New Trier Hopes for Best, Prepares for Worst at Prom
Saturday night's prom returns to the Hyatt Regency downtown with an uptick in attendance, as school takes safety precautions.
This Saturday night, New Trier High School – after a one-year hiatus – returns to the downtown Hyatt Regency Chicago to stage its junior and senior prom. It’s a return to a traditional venue, after last year's prom was moved to Rosemont for financial reasons.
More than 1,200 tickets have been sold for this year’s gathering, according to Gail Gamrath, an adviser to the girls of the junior class. This represents a sharp increase of about 100 additional tickets compared to last year's attendance at the Donald E. Stephens Convention Center.
Some said that the heightened interested can be traced to the new opportunity for students to get into the city. It was only in 2010 that New Trier students were last at the Hyatt, and so with a better rate offered in 2012, the Hyatt once again became the location of choice.
“The kids seem really excited to be down there and to see each other in that different setting,” Gamrath said, as she works on her ninth New Trier prom. “We’ve gone downtown every year except for last year."
The 2012 prom has a “red carpet” theme, as voted by the junior class, with students entering through ropes and stanchions, straight out of a Hollywood awards show.
Students pay $70 a piece to the event, which features buffet dining, a professional photo, and a T-Shirt. The school is bringing back a popular DJ, and the event is scheduled to go from 7:00 p.m. to 11:00 p.m.
So those are all the happy parts associated with any prom. But the realities of having teenagers out on a Saturday night in the third largest city in the U.S. means a lot of things can happen, and not all of them good. New Trier officials said they are taking whatever precautions possible to prevent certain situations from occurring.
“Like any other school function we want them to have a good time in a safe environment and then go home,” said Nicole Dizon, director of communications and alumni relations. “We are very clear with our students with our expectations for prom. We send out a letter to parents that outlines expectations and the consequences for not following school policy.”
Dizon said various disciplinary actions can be taken against students who are charged with violating school policy, such as seniors jeopardizing their opportunity to participate in graduation ceremonies in May.
One measure that the school takes to lower the risk of alcohol or drug use is its agreement with Hyatt not to rent rooms to the students. “Parents are told there are consequences for them if they rent out a hotel room with the knowledge that it could be used for consumption of alcohol by minors,” Dizon said.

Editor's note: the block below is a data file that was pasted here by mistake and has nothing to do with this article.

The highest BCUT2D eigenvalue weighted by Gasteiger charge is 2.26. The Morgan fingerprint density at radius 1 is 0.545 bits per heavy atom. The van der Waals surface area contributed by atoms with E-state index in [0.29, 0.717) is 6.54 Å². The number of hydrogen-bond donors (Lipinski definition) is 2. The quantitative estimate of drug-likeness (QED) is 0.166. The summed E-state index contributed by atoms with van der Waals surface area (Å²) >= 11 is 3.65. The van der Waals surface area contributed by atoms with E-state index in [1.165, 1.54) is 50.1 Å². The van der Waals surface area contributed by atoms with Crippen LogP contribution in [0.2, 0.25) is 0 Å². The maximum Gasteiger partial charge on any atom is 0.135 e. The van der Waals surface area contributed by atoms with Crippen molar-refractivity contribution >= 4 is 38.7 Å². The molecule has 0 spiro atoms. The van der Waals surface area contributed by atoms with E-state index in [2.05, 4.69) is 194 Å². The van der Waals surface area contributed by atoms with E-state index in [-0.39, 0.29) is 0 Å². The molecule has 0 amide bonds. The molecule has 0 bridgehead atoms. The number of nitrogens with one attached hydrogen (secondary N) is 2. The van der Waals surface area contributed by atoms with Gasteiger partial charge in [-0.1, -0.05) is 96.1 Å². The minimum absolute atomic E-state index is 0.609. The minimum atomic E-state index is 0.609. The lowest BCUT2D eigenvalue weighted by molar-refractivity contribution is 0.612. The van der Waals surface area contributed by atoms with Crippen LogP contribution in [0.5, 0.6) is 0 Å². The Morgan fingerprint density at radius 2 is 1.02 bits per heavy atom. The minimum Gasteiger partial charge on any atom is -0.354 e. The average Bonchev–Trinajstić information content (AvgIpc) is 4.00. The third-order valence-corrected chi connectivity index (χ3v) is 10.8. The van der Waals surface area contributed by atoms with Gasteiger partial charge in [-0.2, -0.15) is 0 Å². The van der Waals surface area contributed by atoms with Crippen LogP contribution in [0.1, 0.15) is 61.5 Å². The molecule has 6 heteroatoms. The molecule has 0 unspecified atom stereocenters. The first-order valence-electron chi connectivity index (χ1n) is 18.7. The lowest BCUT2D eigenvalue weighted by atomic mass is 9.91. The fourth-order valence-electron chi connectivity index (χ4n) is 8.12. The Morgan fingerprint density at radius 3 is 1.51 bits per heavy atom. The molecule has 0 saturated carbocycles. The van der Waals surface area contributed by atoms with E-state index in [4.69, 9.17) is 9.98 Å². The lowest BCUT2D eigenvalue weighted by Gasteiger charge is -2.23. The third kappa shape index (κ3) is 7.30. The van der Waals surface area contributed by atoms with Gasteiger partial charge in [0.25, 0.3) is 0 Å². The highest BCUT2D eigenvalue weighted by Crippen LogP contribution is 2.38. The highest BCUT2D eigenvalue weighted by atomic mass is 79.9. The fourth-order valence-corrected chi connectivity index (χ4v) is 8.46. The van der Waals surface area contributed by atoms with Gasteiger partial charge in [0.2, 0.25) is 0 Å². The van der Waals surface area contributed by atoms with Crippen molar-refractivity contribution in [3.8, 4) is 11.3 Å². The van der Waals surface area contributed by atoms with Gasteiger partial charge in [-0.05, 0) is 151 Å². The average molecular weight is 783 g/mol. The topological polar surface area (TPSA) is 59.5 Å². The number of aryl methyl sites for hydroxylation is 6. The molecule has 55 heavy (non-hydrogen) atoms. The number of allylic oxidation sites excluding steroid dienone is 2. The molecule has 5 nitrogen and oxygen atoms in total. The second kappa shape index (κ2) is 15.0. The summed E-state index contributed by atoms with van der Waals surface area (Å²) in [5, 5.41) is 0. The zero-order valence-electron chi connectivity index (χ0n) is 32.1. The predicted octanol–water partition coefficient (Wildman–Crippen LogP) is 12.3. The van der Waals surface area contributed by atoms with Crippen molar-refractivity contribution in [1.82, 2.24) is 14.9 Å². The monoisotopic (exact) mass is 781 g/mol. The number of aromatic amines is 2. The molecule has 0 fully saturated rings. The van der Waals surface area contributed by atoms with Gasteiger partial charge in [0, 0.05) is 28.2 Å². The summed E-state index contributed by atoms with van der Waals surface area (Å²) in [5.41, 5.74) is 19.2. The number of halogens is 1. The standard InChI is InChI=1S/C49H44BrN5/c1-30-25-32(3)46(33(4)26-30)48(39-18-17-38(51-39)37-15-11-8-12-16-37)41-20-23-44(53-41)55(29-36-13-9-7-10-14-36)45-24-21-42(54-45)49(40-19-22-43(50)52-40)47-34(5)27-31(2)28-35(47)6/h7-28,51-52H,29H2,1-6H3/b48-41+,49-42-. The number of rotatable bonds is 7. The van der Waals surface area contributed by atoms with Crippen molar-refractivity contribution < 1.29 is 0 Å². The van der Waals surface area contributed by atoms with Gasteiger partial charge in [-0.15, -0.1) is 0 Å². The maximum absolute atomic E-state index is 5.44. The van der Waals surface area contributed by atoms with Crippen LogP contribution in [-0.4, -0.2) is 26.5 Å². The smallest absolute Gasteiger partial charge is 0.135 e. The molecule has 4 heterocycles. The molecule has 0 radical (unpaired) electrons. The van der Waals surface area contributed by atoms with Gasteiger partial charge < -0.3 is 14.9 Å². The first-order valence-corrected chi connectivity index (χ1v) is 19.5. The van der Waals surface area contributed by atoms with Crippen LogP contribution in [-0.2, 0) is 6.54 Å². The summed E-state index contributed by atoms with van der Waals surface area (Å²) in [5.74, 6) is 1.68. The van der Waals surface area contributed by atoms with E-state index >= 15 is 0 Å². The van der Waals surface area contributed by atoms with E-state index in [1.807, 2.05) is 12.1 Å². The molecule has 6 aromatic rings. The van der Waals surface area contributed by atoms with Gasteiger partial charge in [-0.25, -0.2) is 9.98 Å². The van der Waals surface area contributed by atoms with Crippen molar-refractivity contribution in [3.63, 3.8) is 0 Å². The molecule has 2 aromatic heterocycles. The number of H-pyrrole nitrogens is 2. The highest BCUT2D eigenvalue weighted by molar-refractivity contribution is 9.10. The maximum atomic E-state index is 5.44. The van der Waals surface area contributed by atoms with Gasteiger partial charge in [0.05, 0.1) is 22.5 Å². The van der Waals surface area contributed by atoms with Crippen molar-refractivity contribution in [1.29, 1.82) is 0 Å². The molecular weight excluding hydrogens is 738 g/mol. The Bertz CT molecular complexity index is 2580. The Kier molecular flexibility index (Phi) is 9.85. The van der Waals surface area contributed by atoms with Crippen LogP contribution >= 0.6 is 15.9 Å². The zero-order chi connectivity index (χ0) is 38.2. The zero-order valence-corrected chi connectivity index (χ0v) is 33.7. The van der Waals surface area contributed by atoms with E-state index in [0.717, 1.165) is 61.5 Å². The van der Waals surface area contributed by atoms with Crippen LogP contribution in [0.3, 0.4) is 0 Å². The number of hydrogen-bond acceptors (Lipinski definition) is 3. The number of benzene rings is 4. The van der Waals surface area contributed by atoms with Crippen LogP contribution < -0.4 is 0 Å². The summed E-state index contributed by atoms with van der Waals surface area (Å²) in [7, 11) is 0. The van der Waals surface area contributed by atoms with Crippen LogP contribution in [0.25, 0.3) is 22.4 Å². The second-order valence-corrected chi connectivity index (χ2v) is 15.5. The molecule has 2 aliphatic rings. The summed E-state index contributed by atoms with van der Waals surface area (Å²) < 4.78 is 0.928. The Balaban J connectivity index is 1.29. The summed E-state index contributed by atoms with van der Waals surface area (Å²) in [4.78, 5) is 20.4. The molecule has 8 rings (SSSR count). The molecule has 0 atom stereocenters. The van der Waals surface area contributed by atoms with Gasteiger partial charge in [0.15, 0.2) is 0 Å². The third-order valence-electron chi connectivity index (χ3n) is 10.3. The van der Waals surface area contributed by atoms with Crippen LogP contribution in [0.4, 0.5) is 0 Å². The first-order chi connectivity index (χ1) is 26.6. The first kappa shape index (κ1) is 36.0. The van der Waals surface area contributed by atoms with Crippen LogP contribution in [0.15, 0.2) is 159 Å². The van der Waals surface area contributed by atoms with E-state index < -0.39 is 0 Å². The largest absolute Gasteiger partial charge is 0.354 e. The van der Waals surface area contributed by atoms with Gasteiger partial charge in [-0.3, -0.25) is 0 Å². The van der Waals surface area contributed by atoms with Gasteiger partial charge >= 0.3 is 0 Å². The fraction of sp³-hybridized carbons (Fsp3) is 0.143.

All junior class advisers are scheduled to be at the Hyatt to serve as chaperones with 10 security people, the Winnetka police officer assigned to New Trier, and the school’s head of security.
After 11 p.m.
But it is a Saturday night, and once the students leave the hotel, the school is not responsible for them. “You hope that they are communicating with their parents with what they are doing after the prom,” Gamrath said.
New Trier student Jack Boehrer will be escorting his girlfriend of two years to the Hyatt as part of a 32-student entourage renting a bus to get to the prom.
Boehrer does not believe drinking will be a situation at the prom. “It’s pretty rare that people try and drink and then go to the prom because they breathalyze people,” he said. “The real drinking problem is at the parties afterward.”
According to Dizon, students are subject to a random breathalyzer, and if there is a suspicion of alcohol use, organizers have the equipment available to test for alcohol.
Cautionary notes aside, Boehrer said he looks forward to a rare night in Chicago during which he will don a tuxedo, pin a corsage to his girlfriend’s dress and take lots of pictures as he celebrates his four years at New Trier. He didn’t go last year as a junior, but this year he and all his male friends agreed that there wasn’t much choice in the matter.
“I have a pretty close group of friends,” Boehrer said. “It was a group decision. Last year the guys didn’t want to do it, but this year there was no option. The girls would have been hysterical.”